‘Captain America: Civil War’ an amusing letdown

Isaac Owens, Broadcasting Manager

“He’s not gonna stop.”

This resigned assessment, repeated by many characters in Marvel’s latest cinematic bash, calls in to question Captain America’s tenacity:  is he the embodiment of “good”, or just blindly stubborn? The same thing can be said of Marvel Studios… do we really need the endless stream of capes?

After nine years of developing tensions amongst the members of the Avengers, this, MCU’s 13th installment into its juggernaut of a franchise, finally brings to the screen the tonally inept, epic smackdown we have all been waiting for.

Beginning with a mostly solid action sequence, Civil War kicks off in a very similar way as The Winter Soldier, the previous Captain America movie. With Cap’s team by his side, we are shown a much more aggressive version of the all-American hero. This new, realistic style of action, carried out by the Avengers, paves way for the confrontations ahead.

Tracing back to the first Avengers film, the super team is now forced to reflect on their past destructions by the U.N., who is seeking to have a guiding hand over the group’s affairs. Out of concern that the Avengers may have too much unchecked power, the world’s governing bodies create the Sakovia Accords, an international treatise that will limit the reach of superhero involvement in criminal affairs.

In disagreement with the Accords, Captain America and members who side with him break ties with those Avengers who have agreed to go comply. All said and done, this gives the movie a story that sounds perfect, in theory. Brothers in arms going head to head, a divide in cinema’s greatest superhero organization; if all had gone according to plan, the movie should have been an unparalleled success.

While Civil War was, overall, amusing enough to be on parr with most of Marvel’s other movies, it fell short of greatness with its out of place tone. With friends like Iron Man and Captain America facing off, the stakes should have felt higher. Instead of the emotionally driven battle we should have seen, the Team Cap vs Team Iron Man face-off feels like a benign and friendly tussle, cluttered with slapstick comedy and one liners that cloud the importance of the fight.

Looking past the out of place humor, the action itself was rarely, if not ever, impressive. When there is an edit for each punch thrown and almost no actual stunts taking place, it is nearly impossible to become invested. The action sequences are always entertaining in Civil War, but they are never thrilling, as they should be.

Along with lackluster action, the continuation of The Winter Soldier’s plot was hardly interesting. Throughout, the movie deviates into its lesser story arch, which is affiliated with the fictitious Nazi organization Hydra. It is essential to Civil War’s progression, but its execution keeps you waiting for a return to the title story line.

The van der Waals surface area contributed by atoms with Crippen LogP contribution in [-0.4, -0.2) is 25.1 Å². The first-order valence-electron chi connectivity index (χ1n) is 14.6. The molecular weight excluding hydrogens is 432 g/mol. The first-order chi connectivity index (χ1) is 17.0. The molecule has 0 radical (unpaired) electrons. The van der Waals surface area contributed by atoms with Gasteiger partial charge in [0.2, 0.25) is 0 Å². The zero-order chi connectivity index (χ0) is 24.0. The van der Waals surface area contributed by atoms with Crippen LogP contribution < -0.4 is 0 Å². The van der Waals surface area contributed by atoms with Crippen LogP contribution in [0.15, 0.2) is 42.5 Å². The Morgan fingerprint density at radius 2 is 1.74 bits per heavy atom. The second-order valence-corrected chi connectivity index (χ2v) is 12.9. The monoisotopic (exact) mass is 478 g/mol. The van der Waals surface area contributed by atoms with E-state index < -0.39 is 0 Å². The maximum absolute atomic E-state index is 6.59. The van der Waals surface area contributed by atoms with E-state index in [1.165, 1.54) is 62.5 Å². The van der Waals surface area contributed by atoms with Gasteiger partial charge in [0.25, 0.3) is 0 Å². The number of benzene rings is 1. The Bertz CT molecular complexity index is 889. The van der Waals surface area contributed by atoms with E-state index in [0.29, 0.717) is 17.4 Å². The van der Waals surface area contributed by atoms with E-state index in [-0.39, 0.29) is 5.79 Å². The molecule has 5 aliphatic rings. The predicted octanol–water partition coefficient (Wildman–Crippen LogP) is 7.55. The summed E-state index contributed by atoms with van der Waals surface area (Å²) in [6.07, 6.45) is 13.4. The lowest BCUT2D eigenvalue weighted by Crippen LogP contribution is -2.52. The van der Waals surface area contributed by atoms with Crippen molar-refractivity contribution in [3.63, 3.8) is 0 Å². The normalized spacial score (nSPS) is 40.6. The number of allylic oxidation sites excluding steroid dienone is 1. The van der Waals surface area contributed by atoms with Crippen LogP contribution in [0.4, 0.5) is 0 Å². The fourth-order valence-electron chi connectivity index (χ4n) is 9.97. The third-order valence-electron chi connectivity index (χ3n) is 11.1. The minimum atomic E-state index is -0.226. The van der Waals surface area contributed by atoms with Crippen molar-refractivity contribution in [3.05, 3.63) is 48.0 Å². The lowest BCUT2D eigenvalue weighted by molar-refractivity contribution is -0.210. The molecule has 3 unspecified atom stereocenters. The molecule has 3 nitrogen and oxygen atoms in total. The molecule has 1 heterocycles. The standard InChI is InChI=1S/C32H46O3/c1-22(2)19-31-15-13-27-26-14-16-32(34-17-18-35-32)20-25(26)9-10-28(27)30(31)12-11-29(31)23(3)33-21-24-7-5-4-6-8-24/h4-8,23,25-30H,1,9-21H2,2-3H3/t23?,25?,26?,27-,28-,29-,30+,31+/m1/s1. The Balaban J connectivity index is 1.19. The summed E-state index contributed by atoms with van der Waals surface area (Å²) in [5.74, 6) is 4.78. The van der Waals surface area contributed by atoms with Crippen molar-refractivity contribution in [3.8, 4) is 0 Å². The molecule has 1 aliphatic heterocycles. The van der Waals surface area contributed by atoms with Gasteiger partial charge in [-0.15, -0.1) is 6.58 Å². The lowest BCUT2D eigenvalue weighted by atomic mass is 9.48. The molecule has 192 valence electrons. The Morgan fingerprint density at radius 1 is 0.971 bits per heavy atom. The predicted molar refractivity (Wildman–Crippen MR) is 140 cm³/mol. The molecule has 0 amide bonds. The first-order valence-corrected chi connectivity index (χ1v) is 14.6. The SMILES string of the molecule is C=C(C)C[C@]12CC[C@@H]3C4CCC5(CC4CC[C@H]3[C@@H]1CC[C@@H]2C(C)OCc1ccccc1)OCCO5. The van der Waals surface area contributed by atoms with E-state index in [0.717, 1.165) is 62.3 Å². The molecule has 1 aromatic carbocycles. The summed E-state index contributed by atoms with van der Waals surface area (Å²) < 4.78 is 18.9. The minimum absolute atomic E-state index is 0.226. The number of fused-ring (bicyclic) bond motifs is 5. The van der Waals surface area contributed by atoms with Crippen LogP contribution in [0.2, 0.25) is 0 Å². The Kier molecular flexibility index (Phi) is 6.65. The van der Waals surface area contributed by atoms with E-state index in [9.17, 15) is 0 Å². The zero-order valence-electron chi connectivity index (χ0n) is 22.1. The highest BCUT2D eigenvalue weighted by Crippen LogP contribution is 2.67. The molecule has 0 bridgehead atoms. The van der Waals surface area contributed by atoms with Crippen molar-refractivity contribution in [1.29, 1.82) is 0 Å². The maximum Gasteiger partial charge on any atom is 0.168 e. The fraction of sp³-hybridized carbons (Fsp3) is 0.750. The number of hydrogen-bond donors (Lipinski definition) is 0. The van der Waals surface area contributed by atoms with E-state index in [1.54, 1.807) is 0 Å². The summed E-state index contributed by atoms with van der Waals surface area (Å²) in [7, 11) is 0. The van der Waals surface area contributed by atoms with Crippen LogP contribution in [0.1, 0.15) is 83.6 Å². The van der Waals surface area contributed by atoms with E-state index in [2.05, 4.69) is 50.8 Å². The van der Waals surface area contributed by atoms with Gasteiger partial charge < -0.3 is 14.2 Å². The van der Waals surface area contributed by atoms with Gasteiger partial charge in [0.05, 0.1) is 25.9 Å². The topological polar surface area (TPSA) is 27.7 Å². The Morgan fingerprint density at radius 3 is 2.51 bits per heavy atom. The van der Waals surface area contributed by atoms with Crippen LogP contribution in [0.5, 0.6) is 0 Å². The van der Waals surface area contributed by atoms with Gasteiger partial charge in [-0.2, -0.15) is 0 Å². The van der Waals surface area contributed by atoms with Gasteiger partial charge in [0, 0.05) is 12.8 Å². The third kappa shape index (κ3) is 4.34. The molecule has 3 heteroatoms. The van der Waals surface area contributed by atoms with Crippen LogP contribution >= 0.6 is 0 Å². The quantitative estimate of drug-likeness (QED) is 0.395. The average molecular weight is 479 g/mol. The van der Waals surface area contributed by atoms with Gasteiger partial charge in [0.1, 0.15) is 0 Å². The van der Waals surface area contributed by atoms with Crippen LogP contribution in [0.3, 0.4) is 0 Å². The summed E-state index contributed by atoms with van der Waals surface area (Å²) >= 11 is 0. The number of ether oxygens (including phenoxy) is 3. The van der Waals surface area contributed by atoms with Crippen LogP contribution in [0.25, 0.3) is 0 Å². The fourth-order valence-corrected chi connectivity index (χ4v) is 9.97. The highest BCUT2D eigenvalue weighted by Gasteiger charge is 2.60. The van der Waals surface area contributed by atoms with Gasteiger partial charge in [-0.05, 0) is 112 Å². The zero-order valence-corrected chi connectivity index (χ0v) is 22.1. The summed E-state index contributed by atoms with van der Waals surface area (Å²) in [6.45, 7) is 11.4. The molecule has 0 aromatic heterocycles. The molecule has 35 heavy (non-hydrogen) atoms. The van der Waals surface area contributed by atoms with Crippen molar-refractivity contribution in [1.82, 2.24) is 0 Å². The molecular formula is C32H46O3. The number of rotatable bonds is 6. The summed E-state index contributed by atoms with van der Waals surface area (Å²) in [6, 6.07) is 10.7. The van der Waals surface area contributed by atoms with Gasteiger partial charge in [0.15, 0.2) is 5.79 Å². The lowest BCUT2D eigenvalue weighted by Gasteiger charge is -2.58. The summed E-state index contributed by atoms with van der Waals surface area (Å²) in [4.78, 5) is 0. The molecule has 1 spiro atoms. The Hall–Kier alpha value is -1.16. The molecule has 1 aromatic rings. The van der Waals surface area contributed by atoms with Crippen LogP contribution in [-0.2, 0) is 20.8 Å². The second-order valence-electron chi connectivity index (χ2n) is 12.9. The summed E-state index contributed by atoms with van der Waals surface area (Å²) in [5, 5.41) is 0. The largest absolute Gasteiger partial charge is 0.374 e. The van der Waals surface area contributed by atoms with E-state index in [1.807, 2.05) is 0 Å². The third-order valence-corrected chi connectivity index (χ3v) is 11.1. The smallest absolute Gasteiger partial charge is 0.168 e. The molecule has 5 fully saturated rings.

Civil War is surely lacking in too many places, but it does get some things right. The movie does a credible job in furthering the development of the relationships amongst the Avengers by letting the pot boil over on long brewing conflicts. The torn alliances were the backbone of the movie, and if they were not as well delivered as they were, it may have been a total flop.

The most notably redeemable part of Civil War is its introduction of new superheroes. A first movie appearance of Black Panther and the third incarnation of Spider-Man give a needed rehash to the MCU’s mostly consistent roster. Aside from some cringe inducing flaws in the script, the new Spider-Man, played by nineteen year old Tom Holland, gives the movie a refreshing youthfulness. As Peter Parker and as Spider-Man, Holland shows a great deal of promise for the upcoming Spider-Man reboot.

Overall, Captain America: Civil War falls somewhere in the middle of the rankings of the rest of Marvel Studios’ films. It keeps you focused and amused but never amazed. To put it bluntly, some of the directorial decisions are just flat out stupid. If you are able to forgive those moments, the movie is a fine installment. But do we need anymore fine installments?

The takeaway from the movie, above everything else, is that it did not entirely feel necessary.

While providing an entertaining-enough ride, Captain America: Civil War  leaves us with the question, do we really need this many Marvel films being churned out, year after year? The studio is an unstoppable train, and it is continuing to create tedious ventures that will be rather hard to remember.